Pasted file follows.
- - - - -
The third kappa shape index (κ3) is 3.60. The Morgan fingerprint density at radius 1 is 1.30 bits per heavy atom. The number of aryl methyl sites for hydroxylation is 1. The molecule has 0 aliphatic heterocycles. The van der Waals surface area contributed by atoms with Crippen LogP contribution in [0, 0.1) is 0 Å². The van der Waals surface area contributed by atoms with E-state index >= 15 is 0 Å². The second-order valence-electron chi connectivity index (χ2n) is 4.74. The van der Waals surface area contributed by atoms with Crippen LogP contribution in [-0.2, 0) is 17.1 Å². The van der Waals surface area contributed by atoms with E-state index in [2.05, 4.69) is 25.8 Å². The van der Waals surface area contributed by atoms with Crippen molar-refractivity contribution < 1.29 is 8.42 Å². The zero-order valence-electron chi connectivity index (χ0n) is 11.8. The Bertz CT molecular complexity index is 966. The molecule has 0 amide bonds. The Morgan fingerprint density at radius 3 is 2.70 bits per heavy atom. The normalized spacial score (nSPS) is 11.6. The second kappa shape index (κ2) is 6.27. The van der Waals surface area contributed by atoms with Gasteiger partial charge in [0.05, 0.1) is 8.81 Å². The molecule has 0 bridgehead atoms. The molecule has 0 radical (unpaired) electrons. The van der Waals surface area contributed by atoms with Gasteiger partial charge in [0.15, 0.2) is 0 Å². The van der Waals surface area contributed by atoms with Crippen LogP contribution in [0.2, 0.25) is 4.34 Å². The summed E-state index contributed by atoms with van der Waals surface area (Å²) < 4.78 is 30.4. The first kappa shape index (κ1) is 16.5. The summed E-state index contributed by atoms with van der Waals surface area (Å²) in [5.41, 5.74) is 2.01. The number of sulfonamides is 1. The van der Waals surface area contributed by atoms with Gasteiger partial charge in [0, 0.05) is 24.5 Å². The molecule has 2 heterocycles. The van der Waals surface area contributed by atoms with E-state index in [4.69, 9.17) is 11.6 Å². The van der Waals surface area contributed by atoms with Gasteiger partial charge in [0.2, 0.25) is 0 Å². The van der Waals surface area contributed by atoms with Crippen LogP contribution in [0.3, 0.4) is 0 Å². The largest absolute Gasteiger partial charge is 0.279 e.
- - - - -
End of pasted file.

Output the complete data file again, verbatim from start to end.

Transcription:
The third kappa shape index (κ3) is 3.60. The Morgan fingerprint density at radius 1 is 1.30 bits per heavy atom. The number of aryl methyl sites for hydroxylation is 1. The molecule has 0 aliphatic heterocycles. The van der Waals surface area contributed by atoms with Crippen LogP contribution in [0, 0.1) is 0 Å². The van der Waals surface area contributed by atoms with E-state index >= 15 is 0 Å². The second-order valence-electron chi connectivity index (χ2n) is 4.74. The van der Waals surface area contributed by atoms with Crippen LogP contribution in [-0.2, 0) is 17.1 Å². The van der Waals surface area contributed by atoms with E-state index in [2.05, 4.69) is 25.8 Å². The van der Waals surface area contributed by atoms with Crippen molar-refractivity contribution < 1.29 is 8.42 Å². The zero-order valence-electron chi connectivity index (χ0n) is 11.8. The Bertz CT molecular complexity index is 966. The molecule has 0 amide bonds. The Morgan fingerprint density at radius 3 is 2.70 bits per heavy atom. The normalized spacial score (nSPS) is 11.6. The second kappa shape index (κ2) is 6.27. The van der Waals surface area contributed by atoms with Gasteiger partial charge in [0.05, 0.1) is 8.81 Å². The molecule has 0 bridgehead atoms. The molecule has 0 radical (unpaired) electrons. The van der Waals surface area contributed by atoms with Gasteiger partial charge in [0.15, 0.2) is 0 Å². The van der Waals surface area contributed by atoms with Crippen LogP contribution in [0.2, 0.25) is 4.34 Å². The summed E-state index contributed by atoms with van der Waals surface area (Å²) < 4.78 is 30.4. The first kappa shape index (κ1) is 16.5. The summed E-state index contributed by atoms with van der Waals surface area (Å²) in [5.41, 5.74) is 2.01. The number of sulfonamides is 1. The van der Waals surface area contributed by atoms with Gasteiger partial charge in [0, 0.05) is 24.5 Å². The molecule has 2 heterocycles. The van der Waals surface area contributed by atoms with E-state index in [4.69, 9.17) is 11.6 Å². The van der Waals surface area contributed by atoms with Gasteiger partial charge in [0.2, 0.25) is 0 Å². The van der Waals surface area contributed by atoms with Crippen LogP contribution in [0.3, 0.4) is 0 Å². The largest absolute Gasteiger partial charge is 0.279 e.